This technology uses miniaturized capacitor array circuits which perform the analysis of fingerprints. The working principle of capacitive fingerprint sensors is is that charge in a capacitor changes at points where ridges of fingerprints come in contact with the conductive plate, and charge in capacitor remains unchanged at points where valleys are present on the fingerprint. The system leverages an analog-to-digital converter, which records the changes in charge in capacitor at all points and converts them into an array of 0’s and 1’s. All points where the charge changes are considered as 1s by the amplifier integrator circuit while the points where the charge remains unchanged are considered as 0’s. Since this type of fingerprint sensing is very reliable, its popularity is increasing across a wide range of end users. The global fingerprint sensors market growth is majorly being driven by robust growth of smartphone market across the globe. Although the market growth seems flat in many developed economies on account of already high penetration of smartphones in such countries, the market growth is high in many developing and under-developed countries on account of huge investments being pumped into business expansion by smartphone manufacturers. For instance, on July 9, 2018, Samsung, a leading smartphone manufacturer, opened its world’s largest facility for smartphone manufacturing in Noida, India. This expansion is a part of the company’s ‘Make for the World’ initiative, under which the smartphone giant carried out this phase-wise expansion in Noida.
The company pumped around INR 4,915 crore in this facility, and seeks to double the annual manufacturing capacity in Noida from 68 million units earlier to 120 million units. Furthermore, recent removal of a clause from its Production-Linked Incentive (PLI) scheme by the government of India have opened doors to immense growth opportunities. Under this clause, the plant and machinery of smartphone manufacturers, which they would bring to the country, used to be valued at 40% of its value.Since this clause posed huge risks to manufacturers and raised up the barriers to exit for them, it witnessed huge criticism from many of them. Removal of this clause by the government of India, as it seeks to fuel smartphone manufacturing within its borders when the country is struggling with the COVID-19 pandemic, and offering of lucrative financial incentives of around INR 500 billion to smartphone manufacturers, the government anticipates inflow of huge capital investments into this sector. Similarly, countries across regions with favorable business environment for smartphone companies are witnessing a surge in the inflow of capital investments into smartphone manufacturing, thus adding impetus to smartphone manufacturing. Moreover, smartphone manufacturing is also increasing on account of increasing penetration of internet worldwide. The figure given below shows the trend:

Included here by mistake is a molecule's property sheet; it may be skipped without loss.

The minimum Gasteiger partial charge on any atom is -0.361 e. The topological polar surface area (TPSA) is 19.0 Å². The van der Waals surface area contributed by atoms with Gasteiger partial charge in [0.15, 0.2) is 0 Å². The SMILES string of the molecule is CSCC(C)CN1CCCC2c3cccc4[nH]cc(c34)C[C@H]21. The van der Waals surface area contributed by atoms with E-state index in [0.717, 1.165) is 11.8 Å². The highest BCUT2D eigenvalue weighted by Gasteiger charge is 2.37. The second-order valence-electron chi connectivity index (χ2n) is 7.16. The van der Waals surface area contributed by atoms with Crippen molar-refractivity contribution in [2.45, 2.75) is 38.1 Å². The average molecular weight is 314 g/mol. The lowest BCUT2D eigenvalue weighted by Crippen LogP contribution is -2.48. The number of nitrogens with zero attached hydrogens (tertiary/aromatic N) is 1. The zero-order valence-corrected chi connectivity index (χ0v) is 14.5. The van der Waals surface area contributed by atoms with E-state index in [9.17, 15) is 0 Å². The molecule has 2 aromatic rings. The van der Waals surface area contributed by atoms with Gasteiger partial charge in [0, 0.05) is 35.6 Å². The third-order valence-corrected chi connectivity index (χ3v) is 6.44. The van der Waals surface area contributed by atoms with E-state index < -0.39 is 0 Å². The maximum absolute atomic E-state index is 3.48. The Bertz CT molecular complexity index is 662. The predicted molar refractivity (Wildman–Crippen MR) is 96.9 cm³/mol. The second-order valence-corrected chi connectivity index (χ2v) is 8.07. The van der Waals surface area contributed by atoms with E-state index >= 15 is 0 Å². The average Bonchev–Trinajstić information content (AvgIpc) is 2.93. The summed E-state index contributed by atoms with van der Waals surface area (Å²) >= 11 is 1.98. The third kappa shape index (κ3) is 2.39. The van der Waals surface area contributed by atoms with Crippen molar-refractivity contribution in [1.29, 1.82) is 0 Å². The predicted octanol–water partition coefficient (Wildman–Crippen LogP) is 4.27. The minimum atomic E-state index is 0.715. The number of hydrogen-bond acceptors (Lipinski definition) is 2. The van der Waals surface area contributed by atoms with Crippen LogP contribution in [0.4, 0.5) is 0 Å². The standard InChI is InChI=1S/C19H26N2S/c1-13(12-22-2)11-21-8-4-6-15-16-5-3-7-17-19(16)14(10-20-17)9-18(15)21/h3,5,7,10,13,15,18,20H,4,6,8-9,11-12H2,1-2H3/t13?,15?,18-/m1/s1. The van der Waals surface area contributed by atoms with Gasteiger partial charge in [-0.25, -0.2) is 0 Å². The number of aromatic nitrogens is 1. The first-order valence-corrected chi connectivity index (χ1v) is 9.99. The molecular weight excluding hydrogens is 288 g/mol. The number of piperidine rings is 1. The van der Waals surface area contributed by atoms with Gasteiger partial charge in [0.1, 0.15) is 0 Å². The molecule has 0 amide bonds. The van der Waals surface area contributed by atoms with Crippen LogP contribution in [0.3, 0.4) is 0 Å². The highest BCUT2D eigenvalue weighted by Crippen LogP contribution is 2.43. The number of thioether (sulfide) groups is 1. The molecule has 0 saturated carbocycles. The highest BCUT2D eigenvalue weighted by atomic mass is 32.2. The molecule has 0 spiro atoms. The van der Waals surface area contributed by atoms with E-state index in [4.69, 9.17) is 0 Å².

Global Internet Penetration, % of Population, 2012 to 2017
Source: The World Bank Group
With increasing internet penetration across the globe, we are witnessing an increase in demand for devices which enable people to harness the benefits of internet connectivity. This is increasing the demand for smartphones across the globe, thus driving with it the demand for components like fingerprint sensors. The demand for fingerprint sensors is also being driven by rapid growth of smart hospitality market worldwide. The figure given below shows the expected growth of global smart hospitality till 2025:
Global Smart Hospitality Market, in US$ Billion
Source: Knowledge Sourcing Intelligence Estimates
Since security occupies a strong position in the overall smart hospitality infrastructure, incorporation of fingerprint sensing capability among solutions is increasing, thus augmenting the fingerprint sensors market growth.